Related Rule
France
Practice Relating to Rule 29. Medical Transports
France’s Disciplinary Regulations (1975), as amended, provides that soldiers in combat must respect and protect medical transports. 
France, Règlement de Discipline Générale dans les Armées, Decree No. 75-675 of 28 July 1975, replacing Decree No. 66-749, completed by Decree of 11 October 1978, implemented by Instruction No. 52000/DEF/C/5 of 10 December 1979, and modified by Decree of 12 July 1982, Ministère de la Défense, Etat-Major de l’Armée de Terre, Bureau Emploi, Article 9 bis (1).
France’s LOAC Summary Note (1992) states: “Medical transports must not be used to collect military information.” 
France, Fiche de Synthèse sur les Règles Applicables dans les Conflits Armés, Note No. 432/DEF/EMA/OL.2/NP, Général de Corps d’Armée Voinot (pour l’Amiral Lanxade, Chef d’Etat-major des Armées), 1992, § 2.3.
France’s LOAC Manual (2001), with reference to Article 12 of the 1977 Additional Protocol I, includes medical means of transportation among objects which are specifically protected by the law of armed conflict. 
France, Manuel de droit des conflits armés, Ministère de la Défense, Direction des Affaires Juridiques, Sous-Direction du droit international humanitaire et du droit européen, Bureau du droit des conflits armés, 2001, p. 30.
France’s Penal Code (1992), as amended in 2010, states in its section on war crimes common to both international and non-international armed conflicts:
Intentionally launching attacks against … medical transports displaying, in conformity with international law, the distinctive emblems provided for in the [1949 Geneva Conventions] or their [1977] Additional Protocols is punishable by 20 years’ imprisonment. 
France, Penal Code, 1992, as amended in 2010, Article 461-12.
Under the instructions given to the French armed forces for the conduct of Opération Mistral, simulating a military operation under the right of self-defence or a mandate of the UN Security Council, medical transports and material shall be protected. 
France, État-major de la Force d’Action Rapide, Ordres pour l’Opération Mistral, 1995, Section 6, § 62.
France’s LOAC Summary Note (1992) states: “Medical transports must not be used to collect military information.” 
France, Fiche de Synthèse sur les Règles Applicables dans les Conflits Armés, Note No. 432/DEF/EMA/OL.2/NP, Général de Corps d’Armée Voinot (pour l’Amiral Lanxade, Chef d’Etat-major des Armées), 1992, § 2.3.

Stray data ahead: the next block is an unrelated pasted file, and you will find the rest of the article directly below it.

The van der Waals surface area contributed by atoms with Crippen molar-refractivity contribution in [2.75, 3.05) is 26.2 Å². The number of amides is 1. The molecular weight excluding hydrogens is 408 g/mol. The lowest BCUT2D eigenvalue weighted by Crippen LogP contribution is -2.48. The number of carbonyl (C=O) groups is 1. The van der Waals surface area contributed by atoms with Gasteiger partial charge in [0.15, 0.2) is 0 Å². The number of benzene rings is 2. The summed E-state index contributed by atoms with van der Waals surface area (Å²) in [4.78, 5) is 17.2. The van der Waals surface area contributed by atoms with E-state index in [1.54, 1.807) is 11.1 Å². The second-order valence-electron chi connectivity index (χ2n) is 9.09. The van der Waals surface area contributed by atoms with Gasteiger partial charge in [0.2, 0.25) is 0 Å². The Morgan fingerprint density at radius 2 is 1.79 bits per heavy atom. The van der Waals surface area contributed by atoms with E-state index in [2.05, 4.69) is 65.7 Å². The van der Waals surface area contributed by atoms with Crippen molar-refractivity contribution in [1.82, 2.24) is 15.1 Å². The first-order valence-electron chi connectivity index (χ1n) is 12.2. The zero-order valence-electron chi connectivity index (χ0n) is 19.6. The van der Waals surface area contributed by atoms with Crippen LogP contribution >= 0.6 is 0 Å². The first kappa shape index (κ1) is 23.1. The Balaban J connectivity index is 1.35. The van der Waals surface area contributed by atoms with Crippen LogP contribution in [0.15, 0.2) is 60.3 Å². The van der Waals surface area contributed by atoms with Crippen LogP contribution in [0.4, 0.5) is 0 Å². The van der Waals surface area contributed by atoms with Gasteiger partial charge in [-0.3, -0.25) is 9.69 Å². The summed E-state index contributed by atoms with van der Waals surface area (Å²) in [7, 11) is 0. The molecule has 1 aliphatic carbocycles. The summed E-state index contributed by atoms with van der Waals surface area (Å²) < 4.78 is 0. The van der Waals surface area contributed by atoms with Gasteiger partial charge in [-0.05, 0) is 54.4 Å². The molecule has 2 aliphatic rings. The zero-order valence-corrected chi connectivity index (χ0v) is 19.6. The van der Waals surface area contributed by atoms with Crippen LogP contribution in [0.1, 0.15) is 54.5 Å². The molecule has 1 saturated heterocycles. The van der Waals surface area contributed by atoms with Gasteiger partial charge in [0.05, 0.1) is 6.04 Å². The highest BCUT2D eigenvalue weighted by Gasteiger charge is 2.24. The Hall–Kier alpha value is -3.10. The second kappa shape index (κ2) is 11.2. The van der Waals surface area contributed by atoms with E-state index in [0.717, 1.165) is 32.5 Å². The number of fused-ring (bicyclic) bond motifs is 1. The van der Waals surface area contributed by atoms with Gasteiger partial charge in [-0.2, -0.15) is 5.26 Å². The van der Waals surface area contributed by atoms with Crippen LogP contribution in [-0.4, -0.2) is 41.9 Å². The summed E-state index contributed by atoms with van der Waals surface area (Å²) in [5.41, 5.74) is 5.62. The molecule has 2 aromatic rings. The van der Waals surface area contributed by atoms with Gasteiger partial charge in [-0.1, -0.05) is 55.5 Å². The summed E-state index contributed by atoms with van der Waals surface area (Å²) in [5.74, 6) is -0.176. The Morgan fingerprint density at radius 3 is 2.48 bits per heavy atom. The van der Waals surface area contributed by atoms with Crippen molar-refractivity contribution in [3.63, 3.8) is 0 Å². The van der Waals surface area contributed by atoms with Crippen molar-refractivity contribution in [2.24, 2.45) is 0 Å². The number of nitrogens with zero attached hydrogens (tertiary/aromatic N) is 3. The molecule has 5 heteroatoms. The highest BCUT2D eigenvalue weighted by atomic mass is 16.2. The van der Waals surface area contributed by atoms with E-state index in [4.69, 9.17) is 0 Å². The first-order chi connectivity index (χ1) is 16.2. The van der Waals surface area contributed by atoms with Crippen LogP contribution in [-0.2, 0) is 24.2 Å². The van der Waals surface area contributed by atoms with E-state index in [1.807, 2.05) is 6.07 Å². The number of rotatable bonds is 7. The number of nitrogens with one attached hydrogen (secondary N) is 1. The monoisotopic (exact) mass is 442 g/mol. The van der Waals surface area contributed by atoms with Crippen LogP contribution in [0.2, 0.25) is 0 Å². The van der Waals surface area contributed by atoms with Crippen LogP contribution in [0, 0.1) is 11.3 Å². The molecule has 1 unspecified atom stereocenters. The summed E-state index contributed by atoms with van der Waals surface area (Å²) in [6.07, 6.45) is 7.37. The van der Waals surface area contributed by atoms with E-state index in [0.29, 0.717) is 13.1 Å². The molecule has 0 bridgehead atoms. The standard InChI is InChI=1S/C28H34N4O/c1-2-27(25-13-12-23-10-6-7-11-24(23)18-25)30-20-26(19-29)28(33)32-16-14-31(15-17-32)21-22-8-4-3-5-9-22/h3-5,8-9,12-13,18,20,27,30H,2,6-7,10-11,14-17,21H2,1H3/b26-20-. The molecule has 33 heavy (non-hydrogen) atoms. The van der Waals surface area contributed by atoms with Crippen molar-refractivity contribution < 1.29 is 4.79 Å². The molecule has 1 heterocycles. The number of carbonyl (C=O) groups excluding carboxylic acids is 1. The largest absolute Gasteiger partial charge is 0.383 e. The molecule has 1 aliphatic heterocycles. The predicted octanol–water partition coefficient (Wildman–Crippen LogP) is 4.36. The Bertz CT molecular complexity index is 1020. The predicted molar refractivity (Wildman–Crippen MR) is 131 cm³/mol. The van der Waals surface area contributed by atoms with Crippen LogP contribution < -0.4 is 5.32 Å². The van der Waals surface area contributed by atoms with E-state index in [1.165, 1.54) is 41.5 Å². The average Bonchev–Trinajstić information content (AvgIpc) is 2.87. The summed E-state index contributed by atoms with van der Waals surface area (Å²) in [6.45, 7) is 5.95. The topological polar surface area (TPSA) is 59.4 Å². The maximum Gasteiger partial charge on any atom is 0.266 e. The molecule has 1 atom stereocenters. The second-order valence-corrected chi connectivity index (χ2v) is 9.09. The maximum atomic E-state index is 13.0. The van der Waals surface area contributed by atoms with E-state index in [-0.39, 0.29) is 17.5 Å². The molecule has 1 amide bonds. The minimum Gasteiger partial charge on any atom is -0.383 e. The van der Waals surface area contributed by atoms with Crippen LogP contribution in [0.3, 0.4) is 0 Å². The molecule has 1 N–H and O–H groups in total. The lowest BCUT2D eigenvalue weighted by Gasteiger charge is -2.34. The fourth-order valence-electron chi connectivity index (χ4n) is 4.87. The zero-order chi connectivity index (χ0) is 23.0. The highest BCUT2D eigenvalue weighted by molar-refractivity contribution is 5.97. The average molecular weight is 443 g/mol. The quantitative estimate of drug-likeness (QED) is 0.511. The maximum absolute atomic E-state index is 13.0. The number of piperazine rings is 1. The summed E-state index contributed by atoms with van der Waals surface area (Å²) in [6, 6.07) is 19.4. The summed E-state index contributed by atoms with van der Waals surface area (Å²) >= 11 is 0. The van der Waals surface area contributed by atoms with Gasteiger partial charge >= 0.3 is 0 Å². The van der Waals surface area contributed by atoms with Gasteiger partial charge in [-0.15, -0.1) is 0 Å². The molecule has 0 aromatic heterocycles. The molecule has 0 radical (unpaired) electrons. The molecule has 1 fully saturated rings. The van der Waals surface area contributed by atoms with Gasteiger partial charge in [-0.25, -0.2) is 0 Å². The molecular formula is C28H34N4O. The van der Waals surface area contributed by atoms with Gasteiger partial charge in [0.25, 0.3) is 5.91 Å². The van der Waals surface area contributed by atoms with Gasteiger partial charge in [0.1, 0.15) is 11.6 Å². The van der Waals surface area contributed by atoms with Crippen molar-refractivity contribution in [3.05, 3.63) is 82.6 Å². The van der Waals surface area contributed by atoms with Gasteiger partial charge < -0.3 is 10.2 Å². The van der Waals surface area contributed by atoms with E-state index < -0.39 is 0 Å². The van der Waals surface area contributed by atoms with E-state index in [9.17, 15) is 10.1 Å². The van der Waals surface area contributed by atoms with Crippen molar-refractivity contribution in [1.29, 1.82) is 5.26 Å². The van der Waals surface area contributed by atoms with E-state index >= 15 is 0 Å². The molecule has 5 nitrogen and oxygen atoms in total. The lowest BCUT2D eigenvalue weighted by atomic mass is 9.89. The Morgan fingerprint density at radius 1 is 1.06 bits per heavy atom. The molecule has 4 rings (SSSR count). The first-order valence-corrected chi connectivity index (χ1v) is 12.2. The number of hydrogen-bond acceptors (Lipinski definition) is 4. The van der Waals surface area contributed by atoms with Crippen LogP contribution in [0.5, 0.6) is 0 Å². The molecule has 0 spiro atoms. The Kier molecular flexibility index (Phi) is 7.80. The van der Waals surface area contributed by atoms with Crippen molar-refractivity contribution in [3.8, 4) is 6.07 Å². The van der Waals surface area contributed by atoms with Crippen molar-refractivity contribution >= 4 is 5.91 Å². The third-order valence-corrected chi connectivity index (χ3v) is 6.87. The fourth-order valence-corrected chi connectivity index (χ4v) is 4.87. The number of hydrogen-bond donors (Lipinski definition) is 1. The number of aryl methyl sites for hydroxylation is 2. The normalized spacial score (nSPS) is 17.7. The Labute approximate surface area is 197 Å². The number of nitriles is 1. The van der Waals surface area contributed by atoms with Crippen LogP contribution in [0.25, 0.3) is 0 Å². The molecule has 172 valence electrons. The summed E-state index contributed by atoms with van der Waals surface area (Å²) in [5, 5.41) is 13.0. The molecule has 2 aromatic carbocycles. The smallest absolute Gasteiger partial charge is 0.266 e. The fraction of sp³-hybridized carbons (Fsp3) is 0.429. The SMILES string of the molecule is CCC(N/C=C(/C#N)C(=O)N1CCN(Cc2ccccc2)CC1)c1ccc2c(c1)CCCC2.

The instructions given to the French armed forces for the conduct of Opération Mistral, simulating a military operation under the right of self-defence or a mandate of the UN Security Council, refer to Articles 25 and 27 of the 1977 Additional Protocol I. 
France, Etat-major de la Force d’Action Rapide, Ordres pour l’Opération Mistral, 1995, Section 6, § 62.
Upon ratification of the 1977 Additional Protocol I, France stated:
Given the practical need to use non-dedicated aircraft for medical evacuation missions, the Government of the Republic of France does not interpret paragraph 2 of Article 28 as precluding the presence on board of communication equipment and encryption material or the use thereof solely to facilitate navigation, identification or communication in support of a medical transportation mission as defined in Article 8. 
France, Reservations and declarations made upon ratification of the 1977 Additional Protocol I, 11 April 2001, § 5.
France’s LOAC Manual (2001) provides:
Convention II adopted in Geneva on 12 August 1949 protects hospital ships against armed attacks and capture. Considered as a hospital ship is a ship built or equipped specially and solely with a view to assisting the wounded. It must be the object of special marking, i.e. be painted white and covered with a red cross, so that its identification is possible. A hospital ship must not be equipped with weapons: it can, however, possess portable arms for self-defence. Ships chartered by a party to the conflict for the transport of medical equipment and lifeboats benefit from the same protections.
Furthermore, the warships of parties to a conflict can carry out support missions in the health domain; these ships are not considered as hospital ships. 
France, Manuel de droit des conflits armés, Ministère de la Défense, Direction des Affaires Juridiques, Sous-Direction du droit international humanitaire et du droit européen, Bureau du droit des conflits armés, 2001, p. 57.